Today we read of a man who was given an horrific message to deliver, but he gave it faithfully.

Today’s reading:  2 Kings 8:7-10:17

We are called to proclaim the truth of the gospel, bad news and good news.  We may not tamper with the message to make it more palatable or pleasant.  Be faithful as you preach the gospel even through tears.

[For more reflections on this passage see the corresponding reading in my book Cover to Cover: Through the Bible in 365 days].

God’s Sovereignty over the Nations

To listen to the media, one would think there is no sovereign God ruling over the nations.  But is that the truth? No way!

Today’s reading:  2 Kings 5:1-8:6

We are fed by a steady diet of bad news.  Chaos seems to reign around the globe: famine, war, terrorism, poverty, global warming, political corruption, and so on.  We need to be reminded that these kinds of crises have existed for thousands of years.  Is God still God?  Absolutely.  Trust Him come what may.

[For more reflections on this passage see the corresponding reading in my book Cover to Cover: Through the Bible in 365 days].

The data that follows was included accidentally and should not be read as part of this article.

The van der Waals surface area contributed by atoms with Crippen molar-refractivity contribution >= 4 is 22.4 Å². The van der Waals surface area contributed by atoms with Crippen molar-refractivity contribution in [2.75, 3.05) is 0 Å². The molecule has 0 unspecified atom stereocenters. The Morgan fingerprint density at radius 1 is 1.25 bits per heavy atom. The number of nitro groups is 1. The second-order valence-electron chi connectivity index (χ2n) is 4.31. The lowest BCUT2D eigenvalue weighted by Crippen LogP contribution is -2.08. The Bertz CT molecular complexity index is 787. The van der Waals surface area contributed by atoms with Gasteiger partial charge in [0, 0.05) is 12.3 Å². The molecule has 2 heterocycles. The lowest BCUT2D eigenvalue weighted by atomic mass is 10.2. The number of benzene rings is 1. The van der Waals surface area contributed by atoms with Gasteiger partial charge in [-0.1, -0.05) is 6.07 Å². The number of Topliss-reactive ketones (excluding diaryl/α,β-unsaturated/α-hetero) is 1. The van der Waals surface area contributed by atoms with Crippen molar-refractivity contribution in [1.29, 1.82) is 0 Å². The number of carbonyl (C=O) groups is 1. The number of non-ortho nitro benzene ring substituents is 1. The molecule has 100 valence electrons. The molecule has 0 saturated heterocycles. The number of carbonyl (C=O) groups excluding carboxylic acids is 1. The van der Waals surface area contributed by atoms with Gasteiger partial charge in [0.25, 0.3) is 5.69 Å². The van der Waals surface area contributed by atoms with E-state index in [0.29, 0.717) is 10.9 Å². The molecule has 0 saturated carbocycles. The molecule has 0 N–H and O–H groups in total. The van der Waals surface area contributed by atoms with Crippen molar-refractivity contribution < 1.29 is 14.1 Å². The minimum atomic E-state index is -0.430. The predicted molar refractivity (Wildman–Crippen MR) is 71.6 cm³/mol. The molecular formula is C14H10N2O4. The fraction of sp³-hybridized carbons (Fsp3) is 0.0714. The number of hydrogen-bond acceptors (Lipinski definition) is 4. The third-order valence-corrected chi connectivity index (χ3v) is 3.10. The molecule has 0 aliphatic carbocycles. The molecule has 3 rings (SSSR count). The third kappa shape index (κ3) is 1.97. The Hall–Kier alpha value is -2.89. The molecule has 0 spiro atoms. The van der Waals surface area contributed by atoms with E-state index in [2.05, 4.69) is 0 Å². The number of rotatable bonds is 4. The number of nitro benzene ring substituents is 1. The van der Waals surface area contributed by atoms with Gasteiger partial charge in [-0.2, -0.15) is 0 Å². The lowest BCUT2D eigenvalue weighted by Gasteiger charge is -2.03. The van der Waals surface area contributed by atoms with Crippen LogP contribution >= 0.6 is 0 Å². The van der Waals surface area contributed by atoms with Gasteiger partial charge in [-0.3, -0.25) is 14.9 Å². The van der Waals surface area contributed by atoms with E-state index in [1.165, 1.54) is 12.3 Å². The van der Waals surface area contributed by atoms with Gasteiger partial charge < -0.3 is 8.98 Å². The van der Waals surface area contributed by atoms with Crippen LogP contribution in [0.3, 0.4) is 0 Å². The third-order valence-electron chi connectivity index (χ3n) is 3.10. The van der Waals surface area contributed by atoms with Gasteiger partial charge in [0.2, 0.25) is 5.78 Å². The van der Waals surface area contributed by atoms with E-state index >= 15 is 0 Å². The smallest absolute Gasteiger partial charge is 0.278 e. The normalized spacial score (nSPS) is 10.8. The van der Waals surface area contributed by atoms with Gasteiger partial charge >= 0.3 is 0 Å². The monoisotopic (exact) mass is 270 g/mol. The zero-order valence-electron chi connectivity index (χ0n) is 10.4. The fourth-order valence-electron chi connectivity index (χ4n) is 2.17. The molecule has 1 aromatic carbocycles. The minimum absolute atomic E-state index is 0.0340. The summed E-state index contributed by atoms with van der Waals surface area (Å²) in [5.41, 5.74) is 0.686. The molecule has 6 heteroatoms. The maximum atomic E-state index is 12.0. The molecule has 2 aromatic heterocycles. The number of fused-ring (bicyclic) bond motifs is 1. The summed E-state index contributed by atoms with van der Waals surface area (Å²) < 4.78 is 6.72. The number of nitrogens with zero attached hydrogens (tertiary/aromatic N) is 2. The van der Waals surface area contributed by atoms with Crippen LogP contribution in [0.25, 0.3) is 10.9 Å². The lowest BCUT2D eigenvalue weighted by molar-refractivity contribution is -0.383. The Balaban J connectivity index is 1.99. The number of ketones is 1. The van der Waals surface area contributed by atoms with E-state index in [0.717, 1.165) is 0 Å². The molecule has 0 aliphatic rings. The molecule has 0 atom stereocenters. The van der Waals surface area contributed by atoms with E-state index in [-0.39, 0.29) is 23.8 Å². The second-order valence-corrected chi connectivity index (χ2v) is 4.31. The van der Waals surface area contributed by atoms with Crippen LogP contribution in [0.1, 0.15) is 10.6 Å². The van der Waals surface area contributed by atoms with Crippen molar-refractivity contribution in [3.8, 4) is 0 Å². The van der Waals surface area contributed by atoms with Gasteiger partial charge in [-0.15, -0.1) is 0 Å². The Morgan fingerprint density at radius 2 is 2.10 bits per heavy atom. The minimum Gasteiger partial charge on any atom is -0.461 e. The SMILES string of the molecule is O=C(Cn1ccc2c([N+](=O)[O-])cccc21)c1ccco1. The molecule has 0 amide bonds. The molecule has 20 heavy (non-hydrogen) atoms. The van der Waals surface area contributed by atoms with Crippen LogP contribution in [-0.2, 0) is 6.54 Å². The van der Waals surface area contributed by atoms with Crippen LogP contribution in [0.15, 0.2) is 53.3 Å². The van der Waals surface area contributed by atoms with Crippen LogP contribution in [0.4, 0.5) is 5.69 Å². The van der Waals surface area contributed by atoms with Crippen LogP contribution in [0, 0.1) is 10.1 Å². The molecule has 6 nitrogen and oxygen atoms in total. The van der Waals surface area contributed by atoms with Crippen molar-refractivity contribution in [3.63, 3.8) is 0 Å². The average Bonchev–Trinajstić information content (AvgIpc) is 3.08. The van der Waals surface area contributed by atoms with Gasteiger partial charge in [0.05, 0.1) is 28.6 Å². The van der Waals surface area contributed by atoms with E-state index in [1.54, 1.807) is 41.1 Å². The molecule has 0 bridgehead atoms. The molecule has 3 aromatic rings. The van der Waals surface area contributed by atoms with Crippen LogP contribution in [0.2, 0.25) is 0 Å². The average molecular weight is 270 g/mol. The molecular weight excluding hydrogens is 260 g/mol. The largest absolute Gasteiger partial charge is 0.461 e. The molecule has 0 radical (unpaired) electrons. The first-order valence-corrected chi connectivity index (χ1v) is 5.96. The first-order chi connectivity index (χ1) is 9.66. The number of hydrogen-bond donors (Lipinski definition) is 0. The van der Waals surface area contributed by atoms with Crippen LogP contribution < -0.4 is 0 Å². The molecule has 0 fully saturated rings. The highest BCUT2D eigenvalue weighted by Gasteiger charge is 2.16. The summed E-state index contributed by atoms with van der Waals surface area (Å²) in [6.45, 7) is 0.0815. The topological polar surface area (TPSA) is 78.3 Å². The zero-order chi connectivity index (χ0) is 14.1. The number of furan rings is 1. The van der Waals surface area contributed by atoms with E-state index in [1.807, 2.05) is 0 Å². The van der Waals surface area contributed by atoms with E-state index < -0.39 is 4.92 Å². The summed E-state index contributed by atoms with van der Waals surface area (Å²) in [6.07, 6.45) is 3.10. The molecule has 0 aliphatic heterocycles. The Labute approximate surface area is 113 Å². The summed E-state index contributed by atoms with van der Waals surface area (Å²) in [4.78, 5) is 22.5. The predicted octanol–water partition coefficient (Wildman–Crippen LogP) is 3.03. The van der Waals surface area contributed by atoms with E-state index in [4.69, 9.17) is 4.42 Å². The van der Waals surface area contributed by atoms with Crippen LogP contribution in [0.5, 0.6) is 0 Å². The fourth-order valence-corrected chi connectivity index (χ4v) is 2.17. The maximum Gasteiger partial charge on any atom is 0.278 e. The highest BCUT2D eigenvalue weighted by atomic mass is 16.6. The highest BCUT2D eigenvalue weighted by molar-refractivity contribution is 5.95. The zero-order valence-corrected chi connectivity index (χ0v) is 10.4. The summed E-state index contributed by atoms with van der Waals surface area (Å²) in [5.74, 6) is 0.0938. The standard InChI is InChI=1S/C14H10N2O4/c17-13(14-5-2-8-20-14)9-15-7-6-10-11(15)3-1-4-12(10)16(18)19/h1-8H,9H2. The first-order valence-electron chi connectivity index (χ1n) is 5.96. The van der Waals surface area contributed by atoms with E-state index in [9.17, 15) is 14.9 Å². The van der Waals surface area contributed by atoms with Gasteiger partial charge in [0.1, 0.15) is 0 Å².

Validation of the Prophet’s Ministry

When Elisha assumed the mantle of Elijah’s ministry, God provided a unique means of validating that transition of authority.

Today’s reading:  2 Kings 2:19-4:44

God gave Elisha the power to perform miracles as a means of certifying the authenticity of the prophet’s role.  There are clear parallels to several of Jesus’ miracles.  Yet the seeking of signs and miracles can be an obstacle to faith (Matthew 12:38-39; 1 Corinthians 1:22).   Jesus is the culmination of God’s revelation to us in His Word, the Bible (Hebrews 1:1-2).  Let us be diligent to study and believe what He has revealed in Scripture.

[For more reflections on this passage see the corresponding reading in my book Cover to Cover: Through the Bible in 365 days].

April 23-24, 2016 Weekend readings

Saturday, April 23 reading: 1 Kings 19:1-21:29 “The Right and Wrong Use of Power”

Sunday April 24 reading: 1 Kings 22:1-2 Kings 2:18 “Bold Obedience”


Have a great weekend.  See you again on Monday!

[For more reflections on these passages see the corresponding readings in my book Cover to Cover: Through the Bible in 365 days].

Photo by Abbey Knouff

Be Careful What You Don’t Wish For

Today’s reading: II Kings 23-25; John 7:1-31